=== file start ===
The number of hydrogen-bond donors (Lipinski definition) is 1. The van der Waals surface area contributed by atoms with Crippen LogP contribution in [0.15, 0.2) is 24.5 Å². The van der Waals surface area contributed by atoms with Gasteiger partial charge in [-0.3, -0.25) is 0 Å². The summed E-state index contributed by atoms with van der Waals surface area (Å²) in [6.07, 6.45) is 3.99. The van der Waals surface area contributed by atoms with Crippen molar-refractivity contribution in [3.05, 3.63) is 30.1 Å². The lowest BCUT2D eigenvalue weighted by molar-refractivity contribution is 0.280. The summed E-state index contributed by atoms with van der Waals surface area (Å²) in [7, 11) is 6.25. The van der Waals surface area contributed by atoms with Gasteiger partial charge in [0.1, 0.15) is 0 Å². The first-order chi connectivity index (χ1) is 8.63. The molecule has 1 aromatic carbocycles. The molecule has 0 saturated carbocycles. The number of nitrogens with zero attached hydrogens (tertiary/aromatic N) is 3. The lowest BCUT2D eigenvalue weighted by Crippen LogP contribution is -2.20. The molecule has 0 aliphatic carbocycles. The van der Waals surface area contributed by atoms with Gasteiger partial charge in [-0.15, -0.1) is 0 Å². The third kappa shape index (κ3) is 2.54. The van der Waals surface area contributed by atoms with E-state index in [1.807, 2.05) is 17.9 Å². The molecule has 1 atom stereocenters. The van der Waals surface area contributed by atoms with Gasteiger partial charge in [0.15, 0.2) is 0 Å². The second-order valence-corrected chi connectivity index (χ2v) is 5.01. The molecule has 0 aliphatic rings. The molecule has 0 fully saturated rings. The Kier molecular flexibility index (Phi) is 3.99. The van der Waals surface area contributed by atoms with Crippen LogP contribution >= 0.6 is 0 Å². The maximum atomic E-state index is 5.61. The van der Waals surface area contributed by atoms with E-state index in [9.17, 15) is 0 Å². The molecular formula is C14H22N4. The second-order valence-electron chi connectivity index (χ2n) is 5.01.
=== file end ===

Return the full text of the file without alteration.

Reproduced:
The number of hydrogen-bond donors (Lipinski definition) is 1. The van der Waals surface area contributed by atoms with Crippen LogP contribution in [0.15, 0.2) is 24.5 Å². The van der Waals surface area contributed by atoms with Gasteiger partial charge in [-0.3, -0.25) is 0 Å². The summed E-state index contributed by atoms with van der Waals surface area (Å²) in [6.07, 6.45) is 3.99. The van der Waals surface area contributed by atoms with Crippen molar-refractivity contribution in [3.05, 3.63) is 30.1 Å². The lowest BCUT2D eigenvalue weighted by molar-refractivity contribution is 0.280. The summed E-state index contributed by atoms with van der Waals surface area (Å²) in [7, 11) is 6.25. The van der Waals surface area contributed by atoms with Gasteiger partial charge in [0.1, 0.15) is 0 Å². The first-order chi connectivity index (χ1) is 8.63. The molecule has 1 aromatic carbocycles. The molecule has 0 saturated carbocycles. The number of nitrogens with zero attached hydrogens (tertiary/aromatic N) is 3. The lowest BCUT2D eigenvalue weighted by Crippen LogP contribution is -2.20. The molecule has 0 aliphatic carbocycles. The van der Waals surface area contributed by atoms with Gasteiger partial charge in [-0.15, -0.1) is 0 Å². The third kappa shape index (κ3) is 2.54. The van der Waals surface area contributed by atoms with E-state index in [1.807, 2.05) is 17.9 Å². The molecule has 1 atom stereocenters. The van der Waals surface area contributed by atoms with Gasteiger partial charge in [0.15, 0.2) is 0 Å². The second-order valence-corrected chi connectivity index (χ2v) is 5.01. The molecule has 0 aliphatic rings. The molecule has 0 fully saturated rings. The Kier molecular flexibility index (Phi) is 3.99. The van der Waals surface area contributed by atoms with Crippen LogP contribution >= 0.6 is 0 Å². The maximum atomic E-state index is 5.61. The van der Waals surface area contributed by atoms with E-state index in [9.17, 15) is 0 Å². The molecular formula is C14H22N4. The second-order valence-electron chi connectivity index (χ2n) is 5.01.